Is age alone a contraindication to major cancer surgery?

Can J Surg. 1985 Jul;28(4):323-6.


The question of whether major cancer operations are worthwhile in elderly patients is becoming more important, as we are faced with a progressively aging population. From Jan. 1, 1978 to Dec. 31, 1983, 268 elderly patients underwent major operations for esophageal, gastric, intestinal, pancreatic and retroperitoneal cancer. The patients were divided into three age groups: group A, 65 to 74 years (163 patients), group B, 75 to 84 years (81 patients) and group C, 85 to 92 years (24 patients). The overall operative mortality was 11.2%, 8.6% in group A, 13.6% in group B and 20.8% in group C. The higher rates in groups B and C resulted from two major factors: (a) the presence of serious cardiopulmonary disease preoperatively and (b) the development of one or more serious complications postoperatively. When these two factors were compensated for, the rates became comparable at 6.1%, 6.6% and 8.3%, respectively. The effect of preexisting cardiorespiratory compromise was approximately equal in each group. The effect of postoperative surgical complications became more pronounced with advancing age. Most patients enjoyed substantial palliation of symptoms. The average length of hospital stay was not unduly prolonged. Major cancer surgery can be safe and beneficial for elderly patients, but concerted attempts must be made to improve their status preoperatively. The minimum effective operation should be performed and postoperative care should be intensified.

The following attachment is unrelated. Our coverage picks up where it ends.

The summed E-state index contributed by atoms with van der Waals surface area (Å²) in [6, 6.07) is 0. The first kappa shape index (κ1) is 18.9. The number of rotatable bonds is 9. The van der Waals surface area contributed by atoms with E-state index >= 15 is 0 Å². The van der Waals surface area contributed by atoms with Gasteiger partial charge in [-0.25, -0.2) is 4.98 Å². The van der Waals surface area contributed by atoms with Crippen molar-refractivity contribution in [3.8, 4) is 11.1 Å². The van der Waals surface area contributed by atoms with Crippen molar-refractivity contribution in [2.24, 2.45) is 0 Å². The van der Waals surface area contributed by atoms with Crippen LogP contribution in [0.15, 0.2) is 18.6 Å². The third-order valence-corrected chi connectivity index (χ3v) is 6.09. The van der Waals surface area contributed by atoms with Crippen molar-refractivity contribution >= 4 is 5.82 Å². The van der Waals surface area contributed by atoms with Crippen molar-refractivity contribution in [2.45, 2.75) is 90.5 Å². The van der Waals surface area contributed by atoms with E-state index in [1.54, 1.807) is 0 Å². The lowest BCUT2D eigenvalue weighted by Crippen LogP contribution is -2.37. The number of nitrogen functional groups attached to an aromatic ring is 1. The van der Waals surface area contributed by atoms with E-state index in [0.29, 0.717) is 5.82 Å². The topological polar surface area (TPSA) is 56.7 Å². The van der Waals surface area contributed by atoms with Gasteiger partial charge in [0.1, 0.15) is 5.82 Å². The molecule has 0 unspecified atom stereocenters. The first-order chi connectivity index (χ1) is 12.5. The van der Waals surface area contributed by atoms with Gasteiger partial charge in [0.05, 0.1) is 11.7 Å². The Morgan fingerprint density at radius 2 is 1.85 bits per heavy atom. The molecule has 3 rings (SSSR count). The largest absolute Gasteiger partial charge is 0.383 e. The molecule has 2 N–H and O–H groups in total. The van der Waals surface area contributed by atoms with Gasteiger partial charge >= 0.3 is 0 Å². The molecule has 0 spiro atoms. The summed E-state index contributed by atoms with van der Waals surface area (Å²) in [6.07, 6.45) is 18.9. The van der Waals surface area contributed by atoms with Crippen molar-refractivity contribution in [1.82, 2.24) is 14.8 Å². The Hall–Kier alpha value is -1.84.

MeSH terms

  • Age Factors
  • Aged
  • Female
  • Gastrointestinal Neoplasms / surgery
  • Humans
  • Length of Stay
  • Male
  • Neoplasms / surgery*
  • Palliative Care
  • Postoperative Complications
  • Retroperitoneal Neoplasms / surgery
  • Surgical Procedures, Operative / mortality